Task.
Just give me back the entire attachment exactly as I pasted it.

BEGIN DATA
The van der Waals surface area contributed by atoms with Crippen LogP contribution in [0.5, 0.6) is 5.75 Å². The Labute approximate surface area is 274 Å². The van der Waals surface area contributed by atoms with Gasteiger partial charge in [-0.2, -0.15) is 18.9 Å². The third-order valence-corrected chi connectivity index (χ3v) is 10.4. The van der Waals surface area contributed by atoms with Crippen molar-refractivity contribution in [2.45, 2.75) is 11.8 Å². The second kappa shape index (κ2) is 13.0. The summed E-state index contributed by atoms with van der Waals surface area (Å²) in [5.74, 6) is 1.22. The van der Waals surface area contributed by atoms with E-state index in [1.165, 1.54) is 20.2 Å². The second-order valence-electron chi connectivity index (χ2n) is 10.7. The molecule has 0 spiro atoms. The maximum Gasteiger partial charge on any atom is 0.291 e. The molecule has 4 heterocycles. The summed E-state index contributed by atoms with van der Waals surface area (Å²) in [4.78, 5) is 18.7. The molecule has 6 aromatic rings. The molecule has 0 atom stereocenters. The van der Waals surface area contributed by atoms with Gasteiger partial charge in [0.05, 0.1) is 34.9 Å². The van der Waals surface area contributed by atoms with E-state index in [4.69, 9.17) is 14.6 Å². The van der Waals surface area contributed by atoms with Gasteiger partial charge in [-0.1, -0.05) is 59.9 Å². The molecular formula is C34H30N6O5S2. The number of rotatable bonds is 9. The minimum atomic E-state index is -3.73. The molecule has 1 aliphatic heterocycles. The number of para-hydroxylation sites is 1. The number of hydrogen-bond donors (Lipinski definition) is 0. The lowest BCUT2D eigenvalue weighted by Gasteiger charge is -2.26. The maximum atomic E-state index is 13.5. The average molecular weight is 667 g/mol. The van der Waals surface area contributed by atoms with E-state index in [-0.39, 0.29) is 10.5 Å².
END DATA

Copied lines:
The van der Waals surface area contributed by atoms with Crippen LogP contribution in [0.5, 0.6) is 5.75 Å². The Labute approximate surface area is 274 Å². The van der Waals surface area contributed by atoms with Gasteiger partial charge in [-0.2, -0.15) is 18.9 Å². The third-order valence-corrected chi connectivity index (χ3v) is 10.4. The van der Waals surface area contributed by atoms with Crippen molar-refractivity contribution in [2.45, 2.75) is 11.8 Å². The second kappa shape index (κ2) is 13.0. The summed E-state index contributed by atoms with van der Waals surface area (Å²) in [5.74, 6) is 1.22. The van der Waals surface area contributed by atoms with E-state index in [1.165, 1.54) is 20.2 Å². The second-order valence-electron chi connectivity index (χ2n) is 10.7. The molecule has 0 spiro atoms. The maximum Gasteiger partial charge on any atom is 0.291 e. The molecule has 4 heterocycles. The summed E-state index contributed by atoms with van der Waals surface area (Å²) in [4.78, 5) is 18.7. The molecule has 6 aromatic rings. The molecule has 0 atom stereocenters. The van der Waals surface area contributed by atoms with Gasteiger partial charge in [0.05, 0.1) is 34.9 Å². The van der Waals surface area contributed by atoms with E-state index in [4.69, 9.17) is 14.6 Å². The van der Waals surface area contributed by atoms with Gasteiger partial charge in [-0.1, -0.05) is 59.9 Å². The molecular formula is C34H30N6O5S2. The number of rotatable bonds is 9. The minimum atomic E-state index is -3.73. The molecule has 1 aliphatic heterocycles. The number of para-hydroxylation sites is 1. The number of hydrogen-bond donors (Lipinski definition) is 0. The lowest BCUT2D eigenvalue weighted by Gasteiger charge is -2.26. The maximum atomic E-state index is 13.5. The average molecular weight is 667 g/mol. The van der Waals surface area contributed by atoms with E-state index in [-0.39, 0.29) is 10.5 Å².